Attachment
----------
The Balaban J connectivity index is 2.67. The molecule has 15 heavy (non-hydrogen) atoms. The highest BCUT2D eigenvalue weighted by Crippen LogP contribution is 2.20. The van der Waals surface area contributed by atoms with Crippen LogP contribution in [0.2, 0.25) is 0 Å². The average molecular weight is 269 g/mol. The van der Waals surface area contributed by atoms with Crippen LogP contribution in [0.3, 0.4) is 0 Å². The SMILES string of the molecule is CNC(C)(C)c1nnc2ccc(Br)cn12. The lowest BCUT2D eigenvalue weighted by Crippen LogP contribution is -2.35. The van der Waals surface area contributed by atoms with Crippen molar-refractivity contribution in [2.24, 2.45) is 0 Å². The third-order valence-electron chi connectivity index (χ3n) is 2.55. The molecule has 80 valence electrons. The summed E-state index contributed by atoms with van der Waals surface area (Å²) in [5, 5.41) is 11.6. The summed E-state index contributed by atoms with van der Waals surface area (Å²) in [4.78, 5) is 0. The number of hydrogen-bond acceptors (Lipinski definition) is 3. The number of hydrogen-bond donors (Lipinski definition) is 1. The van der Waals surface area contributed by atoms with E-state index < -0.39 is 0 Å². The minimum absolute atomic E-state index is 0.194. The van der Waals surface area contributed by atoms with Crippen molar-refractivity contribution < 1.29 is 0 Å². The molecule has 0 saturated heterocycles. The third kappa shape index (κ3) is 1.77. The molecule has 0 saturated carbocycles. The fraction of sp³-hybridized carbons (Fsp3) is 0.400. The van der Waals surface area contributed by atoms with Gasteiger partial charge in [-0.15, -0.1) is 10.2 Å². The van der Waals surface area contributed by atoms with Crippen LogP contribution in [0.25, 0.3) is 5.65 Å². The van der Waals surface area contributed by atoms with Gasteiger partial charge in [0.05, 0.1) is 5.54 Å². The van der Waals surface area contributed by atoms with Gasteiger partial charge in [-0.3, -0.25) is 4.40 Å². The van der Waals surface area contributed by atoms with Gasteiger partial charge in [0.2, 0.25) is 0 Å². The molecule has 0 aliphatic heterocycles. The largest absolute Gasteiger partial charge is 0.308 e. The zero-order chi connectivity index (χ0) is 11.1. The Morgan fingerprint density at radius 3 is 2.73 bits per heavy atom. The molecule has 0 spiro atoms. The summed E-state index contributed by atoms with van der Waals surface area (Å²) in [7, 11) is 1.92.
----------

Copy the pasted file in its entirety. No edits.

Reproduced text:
The Balaban J connectivity index is 2.67. The molecule has 15 heavy (non-hydrogen) atoms. The highest BCUT2D eigenvalue weighted by Crippen LogP contribution is 2.20. The van der Waals surface area contributed by atoms with Crippen LogP contribution in [0.2, 0.25) is 0 Å². The average molecular weight is 269 g/mol. The van der Waals surface area contributed by atoms with Crippen LogP contribution in [0.3, 0.4) is 0 Å². The SMILES string of the molecule is CNC(C)(C)c1nnc2ccc(Br)cn12. The lowest BCUT2D eigenvalue weighted by Crippen LogP contribution is -2.35. The van der Waals surface area contributed by atoms with Crippen molar-refractivity contribution in [2.24, 2.45) is 0 Å². The third-order valence-electron chi connectivity index (χ3n) is 2.55. The molecule has 80 valence electrons. The summed E-state index contributed by atoms with van der Waals surface area (Å²) in [5, 5.41) is 11.6. The summed E-state index contributed by atoms with van der Waals surface area (Å²) in [4.78, 5) is 0. The number of hydrogen-bond acceptors (Lipinski definition) is 3. The number of hydrogen-bond donors (Lipinski definition) is 1. The van der Waals surface area contributed by atoms with E-state index < -0.39 is 0 Å². The minimum absolute atomic E-state index is 0.194. The van der Waals surface area contributed by atoms with Crippen molar-refractivity contribution < 1.29 is 0 Å². The molecule has 0 saturated heterocycles. The third kappa shape index (κ3) is 1.77. The molecule has 0 saturated carbocycles. The fraction of sp³-hybridized carbons (Fsp3) is 0.400. The van der Waals surface area contributed by atoms with Gasteiger partial charge in [-0.15, -0.1) is 10.2 Å². The van der Waals surface area contributed by atoms with Crippen LogP contribution in [0.25, 0.3) is 5.65 Å². The van der Waals surface area contributed by atoms with Gasteiger partial charge in [0.05, 0.1) is 5.54 Å². The van der Waals surface area contributed by atoms with Gasteiger partial charge in [-0.3, -0.25) is 4.40 Å². The van der Waals surface area contributed by atoms with Gasteiger partial charge in [0.2, 0.25) is 0 Å². The molecule has 0 aliphatic heterocycles. The largest absolute Gasteiger partial charge is 0.308 e. The zero-order chi connectivity index (χ0) is 11.1. The Morgan fingerprint density at radius 3 is 2.73 bits per heavy atom. The molecule has 0 spiro atoms. The summed E-state index contributed by atoms with van der Waals surface area (Å²) in [7, 11) is 1.92.